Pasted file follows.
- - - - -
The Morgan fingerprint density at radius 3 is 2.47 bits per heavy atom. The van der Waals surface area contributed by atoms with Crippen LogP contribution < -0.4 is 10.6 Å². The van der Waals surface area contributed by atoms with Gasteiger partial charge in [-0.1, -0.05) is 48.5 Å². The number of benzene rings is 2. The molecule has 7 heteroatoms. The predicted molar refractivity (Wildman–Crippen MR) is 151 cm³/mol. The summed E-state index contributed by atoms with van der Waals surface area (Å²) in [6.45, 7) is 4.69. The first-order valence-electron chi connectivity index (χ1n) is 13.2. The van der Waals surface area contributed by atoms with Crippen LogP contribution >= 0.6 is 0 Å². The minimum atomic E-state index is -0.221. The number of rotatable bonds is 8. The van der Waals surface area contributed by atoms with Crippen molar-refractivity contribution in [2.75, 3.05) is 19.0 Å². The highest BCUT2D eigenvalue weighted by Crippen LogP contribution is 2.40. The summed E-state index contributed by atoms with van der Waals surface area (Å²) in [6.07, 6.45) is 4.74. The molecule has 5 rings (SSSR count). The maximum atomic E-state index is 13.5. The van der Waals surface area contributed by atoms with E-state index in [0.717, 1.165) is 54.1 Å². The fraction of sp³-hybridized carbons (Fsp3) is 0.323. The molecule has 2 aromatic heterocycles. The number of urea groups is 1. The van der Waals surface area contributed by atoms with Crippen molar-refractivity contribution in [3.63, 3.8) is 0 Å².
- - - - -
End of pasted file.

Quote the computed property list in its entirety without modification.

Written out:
The Morgan fingerprint density at radius 3 is 2.47 bits per heavy atom. The van der Waals surface area contributed by atoms with Crippen LogP contribution < -0.4 is 10.6 Å². The van der Waals surface area contributed by atoms with Gasteiger partial charge in [-0.1, -0.05) is 48.5 Å². The number of benzene rings is 2. The molecule has 7 heteroatoms. The predicted molar refractivity (Wildman–Crippen MR) is 151 cm³/mol. The summed E-state index contributed by atoms with van der Waals surface area (Å²) in [6.45, 7) is 4.69. The first-order valence-electron chi connectivity index (χ1n) is 13.2. The van der Waals surface area contributed by atoms with Crippen LogP contribution >= 0.6 is 0 Å². The minimum atomic E-state index is -0.221. The number of rotatable bonds is 8. The van der Waals surface area contributed by atoms with Crippen molar-refractivity contribution in [2.75, 3.05) is 19.0 Å². The highest BCUT2D eigenvalue weighted by Crippen LogP contribution is 2.40. The summed E-state index contributed by atoms with van der Waals surface area (Å²) in [6.07, 6.45) is 4.74. The molecule has 5 rings (SSSR count). The maximum atomic E-state index is 13.5. The van der Waals surface area contributed by atoms with E-state index in [0.717, 1.165) is 54.1 Å². The fraction of sp³-hybridized carbons (Fsp3) is 0.323. The molecule has 2 aromatic heterocycles. The number of urea groups is 1. The van der Waals surface area contributed by atoms with Crippen molar-refractivity contribution in [3.63, 3.8) is 0 Å².